Despite what many people believe, ticks do not attack only in the summer or jump on us from trees. Each year winters in our geographical region are milder and seasons are slowly becoming less defined. As a result, tick season has extended and lasts from March to November because ticks need temperatures of 7-10°C to stay active.
Will we only find a tick in the forest? Well no...
Ticks are literally everywhere: in parks, gardens, lawns, meadows, playgrounds. Chances are we can find them in the bushes near our house. They do not fall from trees. They prey approximately 1 metre above the ground. Their Haller’s organ is very well-developed, so they can detect potential hosts from at a long distance. Apart from detecting body temperature, they can also recognise ingredients in our sweat and the carbon dioxide we exhale.
Why don’t we feel a tick’s bite?
Because ticks secrete a substance which works like local anaesthesia, so we do not feel their bite or itchiness.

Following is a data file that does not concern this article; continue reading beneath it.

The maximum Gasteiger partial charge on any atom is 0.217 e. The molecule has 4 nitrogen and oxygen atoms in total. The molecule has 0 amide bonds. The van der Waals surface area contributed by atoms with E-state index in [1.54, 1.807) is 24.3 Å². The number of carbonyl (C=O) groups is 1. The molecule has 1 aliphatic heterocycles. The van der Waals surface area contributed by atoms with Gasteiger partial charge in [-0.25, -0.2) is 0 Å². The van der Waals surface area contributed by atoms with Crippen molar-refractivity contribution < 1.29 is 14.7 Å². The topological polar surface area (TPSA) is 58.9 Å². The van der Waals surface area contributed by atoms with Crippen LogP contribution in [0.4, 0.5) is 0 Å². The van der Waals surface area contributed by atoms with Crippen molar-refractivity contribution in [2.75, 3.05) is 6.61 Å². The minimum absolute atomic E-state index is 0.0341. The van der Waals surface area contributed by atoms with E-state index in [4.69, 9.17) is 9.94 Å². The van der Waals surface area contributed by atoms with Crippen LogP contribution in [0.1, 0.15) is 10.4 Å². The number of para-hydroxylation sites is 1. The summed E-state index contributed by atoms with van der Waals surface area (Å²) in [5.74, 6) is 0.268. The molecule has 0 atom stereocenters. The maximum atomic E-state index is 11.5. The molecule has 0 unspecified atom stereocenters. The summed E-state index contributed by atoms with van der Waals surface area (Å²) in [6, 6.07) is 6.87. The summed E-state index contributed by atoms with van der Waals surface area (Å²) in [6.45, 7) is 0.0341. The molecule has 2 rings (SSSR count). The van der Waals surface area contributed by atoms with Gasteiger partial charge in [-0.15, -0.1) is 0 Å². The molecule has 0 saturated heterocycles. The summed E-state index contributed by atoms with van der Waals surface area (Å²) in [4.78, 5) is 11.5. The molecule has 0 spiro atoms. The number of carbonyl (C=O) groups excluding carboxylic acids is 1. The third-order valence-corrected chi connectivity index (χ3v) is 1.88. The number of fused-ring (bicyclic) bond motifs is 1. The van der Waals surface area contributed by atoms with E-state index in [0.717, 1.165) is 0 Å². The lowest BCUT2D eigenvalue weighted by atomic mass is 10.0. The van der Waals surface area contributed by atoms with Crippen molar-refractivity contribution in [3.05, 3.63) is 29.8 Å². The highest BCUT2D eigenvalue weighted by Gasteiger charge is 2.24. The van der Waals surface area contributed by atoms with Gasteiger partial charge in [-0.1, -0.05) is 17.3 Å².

Ticks are dangerous
Ticks pose a real threat to our life and health because they transmit many diseases, including Lyme disease.
What affects the spread of ticks
The Climate Coalition in Poland and HEAL Poland warn against the spreading of ticks. The following factors affect the spreading of ticks: rapid temperature changes, mild winters, humidity and blurred seasonal boundaries.
Areas of the body where the tick may be present
Most often they cling to clothes or pets’ hair. Once a tick hooks onto us, it starts looking for the right place to bite. Usually, they look for places where the skin is thinner. e.g. under the knees, under the breasts, in the groins.